Dissertation/Thesis Abstract

Large-scale Network Representations during Episodic Mnemonic Processing in Humans
by Schedlbauer, Amber, Ph.D., University of California, Davis, 2017, 166; 10682669
Abstract (Summary)

Spatial and temporal details constitute critical components of our memories for recently experienced events, termed episodic memories. Both knowledge about where we were and approximately when things happened during our day are important cues for remembering what happened to us at an earlier event. A region called the hippocampus has been strongly implicated in the forming and retrieving of these episodic memories. However, the relative importance of cortical areas in conjunction with the hippocampus to episodic memory remains under debate. Specifically, a vast majority of the studies have focused only on characterizing the individual contributions of the hippocampus or specific cortical modules to episodic memory rather than determining the interactions among them.

With the studies conducted here, I have represented episodic mnemonic processes as large-scale networks derived from functional connectivity analyses applied to human neuroimaging and electrophysiology data. By applying quantitative measures from the field of graph theory, I aim to provide insight into the global and local organization of coordinated interactions between regions throughout the brain. I hypothesize that network analyses will demonstrate that different aspects of episodic memory, including encoding and retrieval, will produce specific network representations. Furthermore, the large-scale functional network organization will vary based upon the type of information being processed and during directed cognition as compared to rest.

First, I provide an overview of past research dedicated to understanding the neural basis of memory processes through networks. Next, I present a neuroimaging study evaluating the unique networks present during successful and unsuccessful retrieval and during spatiotemporal processing. Increases in overall network connectivity exemplified successful retrieval with density correlating with retrieval accuracy. Furthermore, I identified distinct but overlapping subnetworks for spatial and temporal retrieval with the hippocampus and additional neocortical regions as hubs of connectivity within the networks. In a second neuroimaging experiment, I again established separate spatiotemporal networks and applied a data-driven approach to characterize connectivity patterns involved in the encoding and retrieval of contextual information. A comparison of task-based with resting-state partitions showed that data-driven models capture variance in memory performance and supply a parsimonious view of network topology. Finally, in an electrophysiology study, we disrupted network connectivity (and possibly communication) by directly stimulating specific areas in order to provide evidence for the utility and accuracy of network representations. Specifically, we targeted the spatial retrieval network and produced a deficit in spatial but not temporal retrieval performance. Thus, network models are a new avenue of research into the brain-wide interactions thought to represent relevant mnemonic processes and can be leveraged to gain insight into brain-behavior relationships.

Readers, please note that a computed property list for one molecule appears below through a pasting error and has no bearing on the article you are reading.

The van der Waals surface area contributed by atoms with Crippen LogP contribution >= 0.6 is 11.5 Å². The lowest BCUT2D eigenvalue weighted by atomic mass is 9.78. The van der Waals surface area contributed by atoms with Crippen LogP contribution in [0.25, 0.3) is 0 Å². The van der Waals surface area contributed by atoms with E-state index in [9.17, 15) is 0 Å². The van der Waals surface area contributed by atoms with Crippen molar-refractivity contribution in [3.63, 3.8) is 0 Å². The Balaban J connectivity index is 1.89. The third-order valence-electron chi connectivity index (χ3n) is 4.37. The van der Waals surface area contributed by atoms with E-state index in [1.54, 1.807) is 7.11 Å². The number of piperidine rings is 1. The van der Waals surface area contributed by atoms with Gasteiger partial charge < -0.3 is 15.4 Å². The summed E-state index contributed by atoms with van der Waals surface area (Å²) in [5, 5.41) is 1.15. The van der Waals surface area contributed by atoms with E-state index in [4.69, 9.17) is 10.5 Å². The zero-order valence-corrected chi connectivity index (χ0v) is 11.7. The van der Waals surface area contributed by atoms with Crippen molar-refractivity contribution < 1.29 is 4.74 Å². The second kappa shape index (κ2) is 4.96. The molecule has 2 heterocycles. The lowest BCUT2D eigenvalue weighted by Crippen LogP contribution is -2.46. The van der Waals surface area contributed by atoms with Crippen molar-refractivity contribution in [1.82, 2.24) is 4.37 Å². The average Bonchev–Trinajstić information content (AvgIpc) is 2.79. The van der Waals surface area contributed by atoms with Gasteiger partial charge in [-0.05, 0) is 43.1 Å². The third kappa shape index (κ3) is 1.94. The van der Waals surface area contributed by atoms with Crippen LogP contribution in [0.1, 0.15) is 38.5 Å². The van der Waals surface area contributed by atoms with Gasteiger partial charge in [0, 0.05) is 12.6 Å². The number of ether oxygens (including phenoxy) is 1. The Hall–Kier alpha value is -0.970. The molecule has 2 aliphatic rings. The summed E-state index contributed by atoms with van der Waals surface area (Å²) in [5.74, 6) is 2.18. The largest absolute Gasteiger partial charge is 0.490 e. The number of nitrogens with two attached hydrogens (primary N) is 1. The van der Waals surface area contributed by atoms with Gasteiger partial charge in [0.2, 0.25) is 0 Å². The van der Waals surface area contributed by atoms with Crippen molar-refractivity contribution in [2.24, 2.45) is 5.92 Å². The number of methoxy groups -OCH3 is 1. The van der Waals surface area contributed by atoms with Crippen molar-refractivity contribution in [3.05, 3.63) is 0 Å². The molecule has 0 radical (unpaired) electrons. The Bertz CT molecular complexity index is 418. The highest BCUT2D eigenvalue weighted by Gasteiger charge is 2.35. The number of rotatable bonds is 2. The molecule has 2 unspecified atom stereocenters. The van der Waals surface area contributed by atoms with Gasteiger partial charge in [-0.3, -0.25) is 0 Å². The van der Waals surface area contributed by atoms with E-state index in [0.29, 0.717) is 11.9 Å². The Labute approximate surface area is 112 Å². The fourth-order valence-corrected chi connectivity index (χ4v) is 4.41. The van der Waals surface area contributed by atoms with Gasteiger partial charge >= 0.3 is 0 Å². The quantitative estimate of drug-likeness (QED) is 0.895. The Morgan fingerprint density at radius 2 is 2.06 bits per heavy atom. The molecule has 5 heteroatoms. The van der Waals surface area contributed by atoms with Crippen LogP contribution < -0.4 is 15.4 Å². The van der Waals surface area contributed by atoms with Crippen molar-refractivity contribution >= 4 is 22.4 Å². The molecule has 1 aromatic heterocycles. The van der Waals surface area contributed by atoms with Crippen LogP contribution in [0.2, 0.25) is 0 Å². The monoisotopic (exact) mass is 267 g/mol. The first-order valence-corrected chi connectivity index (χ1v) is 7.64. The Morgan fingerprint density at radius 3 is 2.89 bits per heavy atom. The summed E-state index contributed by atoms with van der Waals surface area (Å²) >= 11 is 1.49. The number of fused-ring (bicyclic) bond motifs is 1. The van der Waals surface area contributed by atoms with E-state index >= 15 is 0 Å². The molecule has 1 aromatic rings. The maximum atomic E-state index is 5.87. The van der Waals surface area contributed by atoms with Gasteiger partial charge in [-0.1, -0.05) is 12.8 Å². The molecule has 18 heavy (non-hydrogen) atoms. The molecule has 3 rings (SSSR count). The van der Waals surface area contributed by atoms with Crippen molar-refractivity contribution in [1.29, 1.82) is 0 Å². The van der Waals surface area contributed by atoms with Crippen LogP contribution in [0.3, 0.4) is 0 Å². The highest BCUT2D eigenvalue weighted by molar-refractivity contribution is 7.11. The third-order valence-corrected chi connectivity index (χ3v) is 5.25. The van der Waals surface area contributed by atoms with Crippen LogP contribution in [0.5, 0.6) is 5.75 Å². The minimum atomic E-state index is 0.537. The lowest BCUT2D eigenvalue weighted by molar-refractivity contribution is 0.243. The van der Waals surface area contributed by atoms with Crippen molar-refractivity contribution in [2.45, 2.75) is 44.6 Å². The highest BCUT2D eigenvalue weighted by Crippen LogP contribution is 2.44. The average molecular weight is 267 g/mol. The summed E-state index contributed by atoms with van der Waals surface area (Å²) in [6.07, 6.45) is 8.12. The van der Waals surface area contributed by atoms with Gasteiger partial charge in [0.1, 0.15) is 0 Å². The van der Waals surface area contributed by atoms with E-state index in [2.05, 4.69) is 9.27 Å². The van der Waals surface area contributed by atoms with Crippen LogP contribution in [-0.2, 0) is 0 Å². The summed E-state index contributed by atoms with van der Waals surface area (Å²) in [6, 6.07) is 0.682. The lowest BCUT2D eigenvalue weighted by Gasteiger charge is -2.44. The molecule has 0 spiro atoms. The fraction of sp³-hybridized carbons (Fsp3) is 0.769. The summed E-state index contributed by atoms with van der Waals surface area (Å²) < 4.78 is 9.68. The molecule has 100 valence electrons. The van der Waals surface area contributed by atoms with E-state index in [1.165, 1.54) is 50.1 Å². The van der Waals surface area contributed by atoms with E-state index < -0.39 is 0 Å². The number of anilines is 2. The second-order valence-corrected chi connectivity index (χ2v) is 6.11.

Indexing (document details)
Advisor: Ekstrom, Arne
Commitee: Ferrer, Emilio, Geng, Joy, Gurkoff, Gene, Ranganath, Charan
School: University of California, Davis
Department: Neuroscience
School Location: United States -- California
Source: DAI-B 79/08(E), Dissertation Abstracts International
Source Type: DISSERTATION
Subjects: Neurosciences
Keywords: Episodic memory, Functional connectivity, Graph theory, Hippocampus, Network
Publication Number: 10682669
ISBN: 9780355764376
Copyright © 2019 ProQuest LLC. All rights reserved. Terms and Conditions Privacy Policy Cookie Policy
ProQuest